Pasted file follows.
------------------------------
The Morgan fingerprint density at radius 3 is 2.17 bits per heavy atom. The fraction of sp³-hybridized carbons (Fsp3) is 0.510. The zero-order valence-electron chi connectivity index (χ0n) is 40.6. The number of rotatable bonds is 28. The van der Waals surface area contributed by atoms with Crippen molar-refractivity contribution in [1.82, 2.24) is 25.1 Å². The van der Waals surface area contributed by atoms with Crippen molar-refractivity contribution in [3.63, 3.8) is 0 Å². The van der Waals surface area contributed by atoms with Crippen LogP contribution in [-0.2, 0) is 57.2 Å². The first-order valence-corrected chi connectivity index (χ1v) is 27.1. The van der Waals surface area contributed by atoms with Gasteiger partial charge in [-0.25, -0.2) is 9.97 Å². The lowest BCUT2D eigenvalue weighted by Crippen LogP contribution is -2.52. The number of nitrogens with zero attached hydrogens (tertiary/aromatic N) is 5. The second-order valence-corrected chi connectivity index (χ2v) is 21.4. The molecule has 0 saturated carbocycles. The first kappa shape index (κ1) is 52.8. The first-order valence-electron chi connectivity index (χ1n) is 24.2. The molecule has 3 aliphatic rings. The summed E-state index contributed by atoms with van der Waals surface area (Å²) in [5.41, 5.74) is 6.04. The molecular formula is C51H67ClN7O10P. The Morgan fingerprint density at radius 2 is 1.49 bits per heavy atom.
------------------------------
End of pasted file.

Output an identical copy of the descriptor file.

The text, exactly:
The Morgan fingerprint density at radius 3 is 2.17 bits per heavy atom. The fraction of sp³-hybridized carbons (Fsp3) is 0.510. The zero-order valence-electron chi connectivity index (χ0n) is 40.6. The number of rotatable bonds is 28. The van der Waals surface area contributed by atoms with Crippen molar-refractivity contribution in [1.82, 2.24) is 25.1 Å². The van der Waals surface area contributed by atoms with Crippen molar-refractivity contribution in [3.63, 3.8) is 0 Å². The van der Waals surface area contributed by atoms with Crippen LogP contribution in [-0.2, 0) is 57.2 Å². The first-order valence-corrected chi connectivity index (χ1v) is 27.1. The van der Waals surface area contributed by atoms with Gasteiger partial charge in [-0.25, -0.2) is 9.97 Å². The lowest BCUT2D eigenvalue weighted by Crippen LogP contribution is -2.52. The number of nitrogens with zero attached hydrogens (tertiary/aromatic N) is 5. The second-order valence-corrected chi connectivity index (χ2v) is 21.4. The molecule has 0 saturated carbocycles. The first kappa shape index (κ1) is 52.8. The first-order valence-electron chi connectivity index (χ1n) is 24.2. The molecule has 3 aliphatic rings. The summed E-state index contributed by atoms with van der Waals surface area (Å²) in [5.41, 5.74) is 6.04. The molecular formula is C51H67ClN7O10P. The Morgan fingerprint density at radius 2 is 1.49 bits per heavy atom.